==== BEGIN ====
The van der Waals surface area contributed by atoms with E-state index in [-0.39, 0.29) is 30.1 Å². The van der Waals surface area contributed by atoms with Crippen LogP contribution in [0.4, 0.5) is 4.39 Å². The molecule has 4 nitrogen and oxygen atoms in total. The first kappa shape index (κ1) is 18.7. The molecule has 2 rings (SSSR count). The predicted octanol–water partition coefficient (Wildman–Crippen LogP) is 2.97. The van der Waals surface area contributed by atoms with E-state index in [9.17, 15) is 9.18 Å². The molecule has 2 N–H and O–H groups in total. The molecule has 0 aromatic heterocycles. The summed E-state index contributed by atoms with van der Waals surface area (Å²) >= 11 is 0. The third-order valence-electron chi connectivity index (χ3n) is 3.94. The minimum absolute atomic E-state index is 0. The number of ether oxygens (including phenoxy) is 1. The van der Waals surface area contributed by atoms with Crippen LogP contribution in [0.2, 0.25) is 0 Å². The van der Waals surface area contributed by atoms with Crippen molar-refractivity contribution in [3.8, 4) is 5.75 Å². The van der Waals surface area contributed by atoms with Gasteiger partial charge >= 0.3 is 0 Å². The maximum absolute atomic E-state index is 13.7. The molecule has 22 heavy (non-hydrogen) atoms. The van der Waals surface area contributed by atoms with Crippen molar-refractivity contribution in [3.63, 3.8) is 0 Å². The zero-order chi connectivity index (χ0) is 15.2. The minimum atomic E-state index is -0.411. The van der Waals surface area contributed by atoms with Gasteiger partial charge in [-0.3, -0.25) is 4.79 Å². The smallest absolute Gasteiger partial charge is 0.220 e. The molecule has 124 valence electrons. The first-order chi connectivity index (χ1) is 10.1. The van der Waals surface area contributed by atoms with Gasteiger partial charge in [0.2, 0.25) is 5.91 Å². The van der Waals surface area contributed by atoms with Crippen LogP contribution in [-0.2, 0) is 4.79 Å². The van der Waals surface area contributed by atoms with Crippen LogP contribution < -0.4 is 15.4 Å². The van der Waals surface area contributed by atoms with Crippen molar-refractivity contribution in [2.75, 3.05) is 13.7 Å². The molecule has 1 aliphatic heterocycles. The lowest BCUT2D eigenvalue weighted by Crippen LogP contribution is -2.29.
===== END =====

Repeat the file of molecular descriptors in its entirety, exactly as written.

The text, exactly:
The van der Waals surface area contributed by atoms with E-state index in [-0.39, 0.29) is 30.1 Å². The van der Waals surface area contributed by atoms with Crippen LogP contribution in [0.4, 0.5) is 4.39 Å². The molecule has 4 nitrogen and oxygen atoms in total. The first kappa shape index (κ1) is 18.7. The molecule has 2 rings (SSSR count). The predicted octanol–water partition coefficient (Wildman–Crippen LogP) is 2.97. The van der Waals surface area contributed by atoms with E-state index in [9.17, 15) is 9.18 Å². The molecule has 2 N–H and O–H groups in total. The molecule has 0 aromatic heterocycles. The summed E-state index contributed by atoms with van der Waals surface area (Å²) >= 11 is 0. The third-order valence-electron chi connectivity index (χ3n) is 3.94. The minimum absolute atomic E-state index is 0. The number of ether oxygens (including phenoxy) is 1. The van der Waals surface area contributed by atoms with Crippen LogP contribution in [0.2, 0.25) is 0 Å². The van der Waals surface area contributed by atoms with Crippen molar-refractivity contribution in [3.8, 4) is 5.75 Å². The van der Waals surface area contributed by atoms with Gasteiger partial charge >= 0.3 is 0 Å². The maximum absolute atomic E-state index is 13.7. The molecule has 22 heavy (non-hydrogen) atoms. The van der Waals surface area contributed by atoms with Crippen molar-refractivity contribution in [3.63, 3.8) is 0 Å². The zero-order chi connectivity index (χ0) is 15.2. The minimum atomic E-state index is -0.411. The van der Waals surface area contributed by atoms with Gasteiger partial charge in [-0.3, -0.25) is 4.79 Å². The smallest absolute Gasteiger partial charge is 0.220 e. The molecule has 124 valence electrons. The first-order chi connectivity index (χ1) is 10.1. The van der Waals surface area contributed by atoms with Gasteiger partial charge in [0.2, 0.25) is 5.91 Å². The van der Waals surface area contributed by atoms with Crippen LogP contribution in [-0.2, 0) is 4.79 Å². The van der Waals surface area contributed by atoms with Crippen LogP contribution < -0.4 is 15.4 Å². The van der Waals surface area contributed by atoms with Crippen molar-refractivity contribution in [2.75, 3.05) is 13.7 Å². The molecule has 1 aliphatic heterocycles. The lowest BCUT2D eigenvalue weighted by Crippen LogP contribution is -2.29.